Publications on Technoeconomic Analysis By The Celignis Team

Swart, L. J., Bedzo, O. K. K., van Rensburg, E., Gorgens, J. F. (2022) Pilot-scale xylooligosaccharide production through steam explosion of screw press-dried brewers spent grains, Biomass Conversion and Biorefinery 12: 1295-1309


Brewers spent grains (BSGs) represent the largest quantity of solid waste from brewing, while xylooligosaccharides (XOS) produced from BSG show promising applications in food, beverage and health products. Production of XOS from a Weiss and malt BSG was scaled-up in steam explosion hydrothermal treatment using process conditions from bench-scale liquid hot water optimisations in stirred batch reactors. Three levels of moisture (15, 25 and 32% dry matter) achieved by screw press dewatering were evaluated by varying the treatment temperatures and times. Results show the highest XOS yields (73.1%) were obtained, for both BSGs, at process condition selected (180 C, 10 min) with 25% initial dry matter content. These yields were higher than reported bench-scale optimisations (61%), but obtained using 60% less water; hence, initial dry matter content was an important variable affecting XOS yield. The pilot-scale steam explosion results provide a departing point for a cost-effective commercial production of XOS from BSG.

Swart, L. J., Bedzo, O. K. K., van Rensburg, E., Gorgens, J. F. (2021) Intensification of Xylo-oligosaccharides Production by Hydrothermal Treatment of Brewers Spent Grains: The Use of Extremely Low Acid Catalyst for Reduction of Degradation Products Associated with High Solid Loading, Applied Biochemistry and Biotechnology 193: 1979-2003


Brewers' spent grains (BSG) make up to 85% of a brewery's solid waste, and is either sent to landfill or sold as cheap animal feed supplement. Xylo-oligosaccharides (XOS) obtained from BSG are antioxidants and prebiotics that can be used in food formulations as low-calorie sweeteners and texturisers. The effect of extremely low acid (ELA) catalysis in liquid hot water (LHW) hydrothermal treatment (HTT) was assessed using BSG with dry matter contents of 15% and 25%, achieved by dewatering using a screw press. Batch experiments at low acid loadings of 5, 12.5 and 20 mg/g dry mass and temperatures of 120, 150 and 170 C significantly affected XOS yield at both levels of dry mass considered. Maximum XOS yields of 76.4% (16.6 g/l) and 65.5% (31.7 g/l) were achieved from raw BSG and screw pressed BSG respectively, both at 170 C and using 5 mg acid/g dry mass, after 15 min and 5 min, respectively. These XOS yields were obtained with BSG containing up to 63% less water and temperatures more than 20 C lower than that reported previously. The finding confirms that ELA dosing in LHW HTT allows lowering of the required temperature that can result in a reduction of degradation products, which is especially relevant under high solid conditions. This substantial XOS production intensification through higher solid loadings in HTT not only achieved high product yield, but also provided benefits such as increased product concentrations and decreased process heat requirements.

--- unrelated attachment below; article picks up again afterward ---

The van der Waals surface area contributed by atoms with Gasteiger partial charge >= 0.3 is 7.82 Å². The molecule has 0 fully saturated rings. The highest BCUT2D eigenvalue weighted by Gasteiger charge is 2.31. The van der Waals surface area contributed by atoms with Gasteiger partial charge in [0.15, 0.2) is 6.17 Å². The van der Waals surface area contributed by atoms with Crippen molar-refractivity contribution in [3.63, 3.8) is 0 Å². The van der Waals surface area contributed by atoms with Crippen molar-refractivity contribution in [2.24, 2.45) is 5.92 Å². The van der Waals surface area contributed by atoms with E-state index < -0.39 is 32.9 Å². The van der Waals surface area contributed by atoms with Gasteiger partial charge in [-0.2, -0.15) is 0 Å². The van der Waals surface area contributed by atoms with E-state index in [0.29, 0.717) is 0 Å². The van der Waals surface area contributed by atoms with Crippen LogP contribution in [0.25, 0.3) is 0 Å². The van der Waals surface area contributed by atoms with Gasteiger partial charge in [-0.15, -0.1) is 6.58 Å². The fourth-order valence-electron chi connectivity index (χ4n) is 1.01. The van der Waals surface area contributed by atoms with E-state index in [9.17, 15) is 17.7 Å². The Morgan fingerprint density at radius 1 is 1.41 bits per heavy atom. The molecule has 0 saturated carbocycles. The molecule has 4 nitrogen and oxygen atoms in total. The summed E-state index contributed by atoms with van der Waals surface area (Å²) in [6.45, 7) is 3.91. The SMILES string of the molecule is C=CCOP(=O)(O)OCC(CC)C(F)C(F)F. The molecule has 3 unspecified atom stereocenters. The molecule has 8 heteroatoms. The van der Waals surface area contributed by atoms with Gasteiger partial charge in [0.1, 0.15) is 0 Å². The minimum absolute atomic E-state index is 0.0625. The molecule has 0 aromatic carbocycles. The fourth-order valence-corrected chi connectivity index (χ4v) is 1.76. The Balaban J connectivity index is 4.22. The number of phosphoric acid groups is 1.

Swart, L. J., Peterson, A. M., Bedzo, O. K. K., Gorgens, J. F. (2021) Techno-economic analysis of the valorization of brewers spent grains: production of xylitol and xylo-oligosaccharides, Journal of Chemical Technology & Biotechnology 96(6): 1632-1644


Brewers spent grains (BSG) represents around 85% of a brewery's solid waste and common disposal to landfill is increasingly more difficult. Yet BSG is a food-grade by-product with potential economic valorization that can significantly improve resource efficiency and reduction in carbon emissions. This study investigated valorization of BSG through the application of novel high solids hydrothermal processing technology in a small-scale biorefinery, annexed to a brewery. It focused on three scenarios for the production of: (A) the sugar replacement xylitol; (B) prebiotic xylo-oligosaccharide (XOS); and (C) co-production of xylitol and XOS. Economic assessment was conducted by comparing the capital and operating expenditure from process simulations created in Aspen Plus. The process models developed were supplemented with experimental data to improve accuracy.